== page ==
How seven languages are bridging the LGBTIQA+ expression gap

By Our Reporter
Representational Photo by Alexander Grey on Unsplash

The Australian GLBTIQ Multicultural Council (AGMC) and researchers from RMIT University have launched a pioneering online terminology resource aimed at breaking down language barriers within the LGBTIQA+ community. The innovative project, created in partnership between the two organisations, facilitates conversations around sexual orientation and gender identity by offering hundreds of terms translated into seven languages: Arabic, Chinese (Simplified), Chinese (Traditional), Korean, Spanish, Thai, and Vietnamese.

Dr Miranda Lai, RMIT Senior Lecturer in Translating and Interpreting and project lead, noted that language difficulties can considerably affect an individual’s sense of belonging and social inclusion. She highlighted the scarcity of bilingual, let alone multilingual, resources that tackle the nuances of sexual orientation and gender identity. “The LGBTIQA+ Multilingual Terminology will help translators, interpreters, LGBTIQA+ community members and allies find the words to authentically represent identity in their own language,” Lai said.

This endeavour was first conceived in 2021, following insights from translators and interpreters struggling to articulate LGBTIQA+ terms in their native languages. Lai explained that practitioners often find the topic challenging due to unfamiliarity with the LGBTIQA+ lexicon and have limited resources to consult. With input from the LGBTIQA+ community, the project team successfully transformed these original English terms into publicly accessible multilingual glossaries.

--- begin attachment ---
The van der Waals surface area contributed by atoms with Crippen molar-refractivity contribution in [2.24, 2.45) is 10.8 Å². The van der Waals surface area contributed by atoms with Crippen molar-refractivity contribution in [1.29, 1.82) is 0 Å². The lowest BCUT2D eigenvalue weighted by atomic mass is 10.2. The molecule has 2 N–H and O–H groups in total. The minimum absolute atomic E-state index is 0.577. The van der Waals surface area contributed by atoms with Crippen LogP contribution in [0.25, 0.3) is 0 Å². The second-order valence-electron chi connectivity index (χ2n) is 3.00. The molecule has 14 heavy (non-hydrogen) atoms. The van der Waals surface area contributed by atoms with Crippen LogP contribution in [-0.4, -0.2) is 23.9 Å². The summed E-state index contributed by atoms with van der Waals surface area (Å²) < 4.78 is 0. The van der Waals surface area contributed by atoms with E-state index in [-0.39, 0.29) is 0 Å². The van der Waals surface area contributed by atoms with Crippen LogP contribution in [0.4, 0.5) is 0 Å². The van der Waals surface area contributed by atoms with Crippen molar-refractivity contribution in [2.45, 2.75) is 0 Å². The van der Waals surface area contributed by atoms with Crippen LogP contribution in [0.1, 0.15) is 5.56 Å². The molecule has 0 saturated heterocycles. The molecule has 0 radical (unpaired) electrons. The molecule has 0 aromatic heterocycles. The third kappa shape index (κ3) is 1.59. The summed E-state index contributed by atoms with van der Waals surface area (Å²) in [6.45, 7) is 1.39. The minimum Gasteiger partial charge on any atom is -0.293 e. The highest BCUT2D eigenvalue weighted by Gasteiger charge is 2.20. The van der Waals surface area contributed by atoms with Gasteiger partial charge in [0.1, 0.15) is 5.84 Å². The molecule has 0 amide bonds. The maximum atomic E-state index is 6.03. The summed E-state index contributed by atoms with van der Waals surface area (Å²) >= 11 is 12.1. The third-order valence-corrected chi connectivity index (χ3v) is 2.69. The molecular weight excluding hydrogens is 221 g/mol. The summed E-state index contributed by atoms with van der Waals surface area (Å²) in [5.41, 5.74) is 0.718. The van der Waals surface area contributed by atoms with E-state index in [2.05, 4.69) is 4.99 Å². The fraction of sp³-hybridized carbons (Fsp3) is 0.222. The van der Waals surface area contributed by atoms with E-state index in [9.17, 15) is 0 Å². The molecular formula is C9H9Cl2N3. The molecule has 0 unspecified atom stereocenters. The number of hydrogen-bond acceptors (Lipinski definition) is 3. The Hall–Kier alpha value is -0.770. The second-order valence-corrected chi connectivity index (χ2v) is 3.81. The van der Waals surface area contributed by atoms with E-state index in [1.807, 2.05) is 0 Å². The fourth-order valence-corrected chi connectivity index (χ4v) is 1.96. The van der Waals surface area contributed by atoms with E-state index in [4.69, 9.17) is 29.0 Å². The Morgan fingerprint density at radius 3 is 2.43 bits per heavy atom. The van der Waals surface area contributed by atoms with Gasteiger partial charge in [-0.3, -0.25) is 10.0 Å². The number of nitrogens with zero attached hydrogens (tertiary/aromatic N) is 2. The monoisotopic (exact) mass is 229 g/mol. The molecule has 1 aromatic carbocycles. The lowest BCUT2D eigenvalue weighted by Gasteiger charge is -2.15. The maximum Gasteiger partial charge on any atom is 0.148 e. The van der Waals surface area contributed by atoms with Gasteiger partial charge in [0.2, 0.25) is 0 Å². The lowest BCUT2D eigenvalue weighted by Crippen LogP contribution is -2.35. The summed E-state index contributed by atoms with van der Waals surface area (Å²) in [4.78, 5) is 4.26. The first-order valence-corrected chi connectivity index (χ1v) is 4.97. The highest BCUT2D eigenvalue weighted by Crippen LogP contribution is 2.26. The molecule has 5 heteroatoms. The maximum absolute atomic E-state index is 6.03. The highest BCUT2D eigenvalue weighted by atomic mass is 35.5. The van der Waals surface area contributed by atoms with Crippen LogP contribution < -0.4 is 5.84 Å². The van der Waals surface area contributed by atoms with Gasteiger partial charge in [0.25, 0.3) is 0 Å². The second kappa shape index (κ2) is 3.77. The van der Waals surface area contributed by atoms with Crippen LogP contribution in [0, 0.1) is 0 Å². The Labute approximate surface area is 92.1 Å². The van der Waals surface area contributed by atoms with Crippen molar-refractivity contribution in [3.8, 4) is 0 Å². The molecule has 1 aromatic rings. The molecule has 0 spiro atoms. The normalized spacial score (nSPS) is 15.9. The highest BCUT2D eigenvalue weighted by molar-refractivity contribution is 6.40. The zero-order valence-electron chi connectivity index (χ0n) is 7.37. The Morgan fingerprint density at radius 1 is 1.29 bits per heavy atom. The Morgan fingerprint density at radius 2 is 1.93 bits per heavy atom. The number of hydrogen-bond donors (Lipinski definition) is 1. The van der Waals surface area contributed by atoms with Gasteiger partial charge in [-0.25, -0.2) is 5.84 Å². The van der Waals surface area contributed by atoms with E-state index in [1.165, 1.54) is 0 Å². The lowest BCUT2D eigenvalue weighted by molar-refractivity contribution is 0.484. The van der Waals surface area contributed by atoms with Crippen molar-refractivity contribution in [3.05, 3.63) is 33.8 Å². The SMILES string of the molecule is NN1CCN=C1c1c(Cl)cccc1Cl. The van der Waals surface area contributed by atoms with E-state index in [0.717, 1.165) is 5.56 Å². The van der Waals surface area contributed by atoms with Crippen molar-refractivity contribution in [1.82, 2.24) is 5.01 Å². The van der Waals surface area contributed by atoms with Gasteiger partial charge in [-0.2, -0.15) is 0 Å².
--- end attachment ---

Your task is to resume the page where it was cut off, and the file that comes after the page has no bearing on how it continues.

Community participants were integral to the initiative, actively contributing in language-specific workshops. Ryan Tran, a participant who contributed to the Vietnamese glossary, remarked on the personal impact of the project. He previously struggled to find equivalent terms in Vietnamese and often resorted to using English. “Having to only use English terms to define who I am makes me question my own identity. I shouldn’t have to borrow foreign terms to talk about myself and my experiences,” Tran said.

The resource extends beyond mere glossaries. It also features a list of linguists certified by the National Accreditation Authority for Translators and Interpreters (NAATI), who have undergone training in LGBTIQA+ terminology and are committed to using inclusive language. For Tran, the terminology resource serves a broader purpose: “This terminology resource is a valuable tool for education, advocacy, and empowerment,” he said, expressing hope that it becomes a standard reference to articulate the rich diversity of the LGBTIQA+ community.

Backed by Australia’s peak body for LGBTIQA+ individuals of multicultural and multi-faith backgrounds, the AGMC, this project paves the way for more inclusive dialogue across linguistic landscapes, fostering a sense of belonging and authenticity in conversations about identity.

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